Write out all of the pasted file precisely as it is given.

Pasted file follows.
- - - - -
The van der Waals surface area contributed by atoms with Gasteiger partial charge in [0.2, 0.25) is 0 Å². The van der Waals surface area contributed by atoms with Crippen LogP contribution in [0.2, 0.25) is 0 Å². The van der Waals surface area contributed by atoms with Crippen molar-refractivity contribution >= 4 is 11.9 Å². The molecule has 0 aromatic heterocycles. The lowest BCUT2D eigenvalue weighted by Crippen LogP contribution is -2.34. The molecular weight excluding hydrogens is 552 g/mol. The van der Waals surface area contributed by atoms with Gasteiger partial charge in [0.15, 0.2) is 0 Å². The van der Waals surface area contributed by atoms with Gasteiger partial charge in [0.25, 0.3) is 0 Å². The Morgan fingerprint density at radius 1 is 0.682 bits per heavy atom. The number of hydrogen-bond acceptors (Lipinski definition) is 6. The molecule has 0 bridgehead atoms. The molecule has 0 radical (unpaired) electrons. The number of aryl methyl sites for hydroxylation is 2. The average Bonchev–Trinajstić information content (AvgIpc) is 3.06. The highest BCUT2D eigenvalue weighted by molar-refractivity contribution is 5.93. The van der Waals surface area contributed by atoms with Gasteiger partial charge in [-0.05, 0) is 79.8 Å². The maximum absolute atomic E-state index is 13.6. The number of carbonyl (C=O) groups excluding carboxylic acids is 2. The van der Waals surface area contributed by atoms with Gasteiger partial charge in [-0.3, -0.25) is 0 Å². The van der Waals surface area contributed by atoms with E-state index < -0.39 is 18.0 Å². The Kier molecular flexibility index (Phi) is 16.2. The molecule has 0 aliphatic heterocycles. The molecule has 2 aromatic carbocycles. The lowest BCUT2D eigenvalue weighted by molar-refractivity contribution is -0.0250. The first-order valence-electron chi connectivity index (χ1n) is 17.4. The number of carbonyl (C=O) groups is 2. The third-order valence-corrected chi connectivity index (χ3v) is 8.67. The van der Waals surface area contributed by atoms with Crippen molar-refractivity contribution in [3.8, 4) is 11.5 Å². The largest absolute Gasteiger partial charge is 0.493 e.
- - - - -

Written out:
The van der Waals surface area contributed by atoms with Gasteiger partial charge in [0.2, 0.25) is 0 Å². The van der Waals surface area contributed by atoms with Crippen LogP contribution in [0.2, 0.25) is 0 Å². The van der Waals surface area contributed by atoms with Crippen molar-refractivity contribution >= 4 is 11.9 Å². The molecule has 0 aromatic heterocycles. The lowest BCUT2D eigenvalue weighted by Crippen LogP contribution is -2.34. The molecular weight excluding hydrogens is 552 g/mol. The van der Waals surface area contributed by atoms with Gasteiger partial charge in [0.15, 0.2) is 0 Å². The van der Waals surface area contributed by atoms with Gasteiger partial charge in [0.25, 0.3) is 0 Å². The Morgan fingerprint density at radius 1 is 0.682 bits per heavy atom. The number of hydrogen-bond acceptors (Lipinski definition) is 6. The molecule has 0 bridgehead atoms. The molecule has 0 radical (unpaired) electrons. The number of aryl methyl sites for hydroxylation is 2. The average Bonchev–Trinajstić information content (AvgIpc) is 3.06. The highest BCUT2D eigenvalue weighted by molar-refractivity contribution is 5.93. The van der Waals surface area contributed by atoms with Gasteiger partial charge in [-0.05, 0) is 79.8 Å². The maximum absolute atomic E-state index is 13.6. The number of carbonyl (C=O) groups excluding carboxylic acids is 2. The van der Waals surface area contributed by atoms with Gasteiger partial charge in [-0.3, -0.25) is 0 Å². The van der Waals surface area contributed by atoms with E-state index < -0.39 is 18.0 Å². The Kier molecular flexibility index (Phi) is 16.2. The molecule has 0 aliphatic heterocycles. The molecule has 2 aromatic carbocycles. The lowest BCUT2D eigenvalue weighted by molar-refractivity contribution is -0.0250. The first-order valence-electron chi connectivity index (χ1n) is 17.4. The number of carbonyl (C=O) groups is 2. The third-order valence-corrected chi connectivity index (χ3v) is 8.67. The van der Waals surface area contributed by atoms with Crippen molar-refractivity contribution in [3.8, 4) is 11.5 Å². The largest absolute Gasteiger partial charge is 0.493 e.